The two witnesses to the fight are Cha-dol and the gentleman Bae, who took particular note of Iljimae upon his first encounter with him years ago. He has begun recording Iljimae-related incidents through drawings and descriptions, feeling that he has some kind of cosmic fate with Iljimae: If he has one purpose in this world, it is to make the hero’s exploits known.
Together, the duo sneak out over a series of nights to witness Iljimae taking on bandits and bad guys, which are compiled into a collection of stories.
And then, we jump back even further to Iljimae’s childhood. He was born to a slave woman (Jung Hye-young), who was taken advantage of by the son of the household she served. To keep from ruining the young man’s future, she is forced to give away her child and told that the household will make sure he will be raised safely. She begs to leave the boy a message to be read when he’s older, and writes of the plum blossoms that had been in bloom when she was forced to surrender him.
She’s kicked out of her position and, with no other options left to her, becomes a gisaeng (an entertainer like a geisha), not knowing that her son is immediately left out to die in the cold. Through a stroke of luck, he is discovered by a kind beggar like Moses in the reeds. The man takes a liking to the boy and tries to raise him, although that requires that he wander the village begging for a woman to nurse the baby.
When he asks for help at the gisaeng house, Iljimae’s mother, who has now adopted the gisaeng name Baek-mae, feels compassion. She nurses the boy, imagining this is her son and not knowing it actually is (believing her son to be safe in a noble household). She gives the beggar a pricey ornament, telling him to sell it to clothe the baby.
Seeing the beggar with an expensive trinket, a younger Officer Gu becomes suspicious, and drags the beggar back to the gisaeng house. Thinking the man a thief, he is shocked when Baek-mae confirms the beggar’s words. He is also instantly smitten by her — perhaps not just her looks, but by her beautiful and sad aura. After that initial meeting, he goes back to the gisaeng house nightly to gaze at her from the shadows.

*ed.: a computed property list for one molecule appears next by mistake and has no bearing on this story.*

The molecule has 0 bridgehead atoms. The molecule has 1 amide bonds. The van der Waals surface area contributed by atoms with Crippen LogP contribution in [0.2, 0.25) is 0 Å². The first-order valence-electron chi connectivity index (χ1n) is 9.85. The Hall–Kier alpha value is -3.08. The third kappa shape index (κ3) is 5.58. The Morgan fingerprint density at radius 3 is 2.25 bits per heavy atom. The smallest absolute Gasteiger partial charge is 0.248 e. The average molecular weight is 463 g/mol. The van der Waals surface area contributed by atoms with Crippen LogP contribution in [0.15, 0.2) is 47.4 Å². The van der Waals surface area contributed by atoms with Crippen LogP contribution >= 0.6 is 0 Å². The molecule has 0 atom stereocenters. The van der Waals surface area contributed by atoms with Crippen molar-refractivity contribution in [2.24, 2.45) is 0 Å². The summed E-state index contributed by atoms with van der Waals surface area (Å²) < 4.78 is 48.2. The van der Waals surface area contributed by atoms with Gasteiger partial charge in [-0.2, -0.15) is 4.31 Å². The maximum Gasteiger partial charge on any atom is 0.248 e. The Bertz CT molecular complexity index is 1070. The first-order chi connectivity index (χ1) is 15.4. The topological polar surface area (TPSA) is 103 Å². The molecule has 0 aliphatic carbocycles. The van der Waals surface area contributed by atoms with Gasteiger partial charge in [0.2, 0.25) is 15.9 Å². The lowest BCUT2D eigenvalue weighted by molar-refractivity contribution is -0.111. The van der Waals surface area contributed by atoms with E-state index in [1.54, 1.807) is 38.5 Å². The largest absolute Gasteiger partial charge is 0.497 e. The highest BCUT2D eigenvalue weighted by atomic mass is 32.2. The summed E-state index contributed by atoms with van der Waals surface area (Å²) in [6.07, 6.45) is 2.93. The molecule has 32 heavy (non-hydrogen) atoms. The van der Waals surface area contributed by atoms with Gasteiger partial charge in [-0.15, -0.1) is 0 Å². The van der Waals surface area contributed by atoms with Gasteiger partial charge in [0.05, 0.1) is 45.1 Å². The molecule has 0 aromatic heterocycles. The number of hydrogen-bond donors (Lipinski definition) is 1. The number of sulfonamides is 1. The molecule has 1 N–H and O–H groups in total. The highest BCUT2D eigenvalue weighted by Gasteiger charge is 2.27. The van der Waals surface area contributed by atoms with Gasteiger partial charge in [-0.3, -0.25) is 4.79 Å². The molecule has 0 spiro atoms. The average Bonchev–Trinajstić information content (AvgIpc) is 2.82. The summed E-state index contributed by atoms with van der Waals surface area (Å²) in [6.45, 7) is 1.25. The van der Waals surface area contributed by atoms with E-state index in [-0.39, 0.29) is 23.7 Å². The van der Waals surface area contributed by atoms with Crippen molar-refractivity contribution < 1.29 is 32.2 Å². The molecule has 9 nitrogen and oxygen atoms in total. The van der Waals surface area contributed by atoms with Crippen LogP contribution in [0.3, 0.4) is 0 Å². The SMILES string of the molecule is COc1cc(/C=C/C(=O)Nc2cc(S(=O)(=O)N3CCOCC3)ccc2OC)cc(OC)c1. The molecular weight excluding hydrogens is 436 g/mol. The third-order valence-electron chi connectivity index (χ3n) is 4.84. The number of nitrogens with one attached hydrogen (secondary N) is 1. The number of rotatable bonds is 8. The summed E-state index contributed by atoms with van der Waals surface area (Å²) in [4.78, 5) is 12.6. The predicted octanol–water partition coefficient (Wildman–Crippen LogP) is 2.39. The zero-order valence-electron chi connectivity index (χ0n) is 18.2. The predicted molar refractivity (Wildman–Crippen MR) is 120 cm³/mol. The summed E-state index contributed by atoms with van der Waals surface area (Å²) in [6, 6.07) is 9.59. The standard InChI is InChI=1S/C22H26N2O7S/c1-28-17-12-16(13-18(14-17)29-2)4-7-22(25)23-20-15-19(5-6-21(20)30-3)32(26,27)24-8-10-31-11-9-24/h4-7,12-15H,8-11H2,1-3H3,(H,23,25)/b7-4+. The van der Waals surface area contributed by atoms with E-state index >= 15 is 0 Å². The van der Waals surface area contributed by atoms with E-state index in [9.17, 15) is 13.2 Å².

Some days later, the beggar once again goes out to beg another woman to nurse the baby. Despite the warnings of the monk (the beggar often stays at the shrine), he wanders into a richer neighborhood and is seen by the matriarch who’d forced Baek-mae out. Upon hearing the details of the baby’s discovery, the old woman recognizes him as Baek-mae’s son. This means the boy must be killed (again), and men are sent to do the deed.
However, the monk has sensed this danger and steals the boy away to safety, taking him to China. There, he encounters a kindly couple who hear that the boy is orphaned, and decide to adopt him. They name him Iljimae.
Thus the boy Iljimae grows up privileged and loved, although his adopted father does insist he learn martial arts to toughen him up, to offset his too-pretty face. (Ha! Cheeky nod to Jung Il-woo’s pretty-boy status?) He grows into a quiet, refined, and principled young man, who one day stands up to a malicious nobleman’s son who is beating up a Korean kid just for being Korean.
Although Iljimae believes himself to be Chinese, he has sympathy for the Korean boy’s plight, and when the mean son picks a fight, Iljimae fights back. The boy and his buddies outnumber Iljimae, but are no match for his skills.
This lands Iljimae in trouble, because afterward, the mean son is spitting mad at being beaten and demands punishment. The proud Iljimae refuses to apologize when it should be the other guy apologizing, not backing down even when the boy’s father arrives.
Surprisingly, the father is ashamed of his son’s cowardice — ganging up on one person in a fight — and asks Iljimae to accept his apology. Iljimae does, and his gracious acceptance earns the father’s approval. Iljimae doesn’t discover until the man leaves that that was the powerful Huang Taiji (who becomes first emperor of the Qing Dynasty), son of Nurhaci (founding father of the Manchu state).
Iljimae is impervious to the female attention pointed his way because of his refined looks, but one lady takes a strong fancy to him. She’s the daughter of a powerful nobleman, and Iljimae is engaged to her.
But one day a man arrives from Korea, ordered by madam matriarch to deliver gifts to Iljimae’s new family. The matriarch had been told by the monk of Iljimae’s fate, and thereafter sent gifts every year to the adoptive family, who every year refused them. Once more he is refused, but this time he is noticed by one oddball — a man named Wang Hweng-bo with a nose for mischief.
Hweng-bo finds the Korean nobleman and kills him, taking the fine gifts for himself and discovering Baek-mae’s letter among them. Realizing he’s sitting on a valuable piece of information, Hweng-bo takes the package to Iljimae, and announces (rather unceremoniously) that he is adopted.
This news is a shock in Iljimae’s otherwise calm, contented life. However, in the face of this knowledge, Iljimae senses the truth in the man’s claims. It explains his feeling of not quite belonging, the connection he felt with Korean outsiders, and vague memories from his past.
Hweng-bo seems up to no good, and slyly offers to take Iljimae along with him when he returns to Korea tomorrow. Iljimae wrestles with the dilemma of whether to go, finally deciding that he will do so to find out once and for all what the truth is.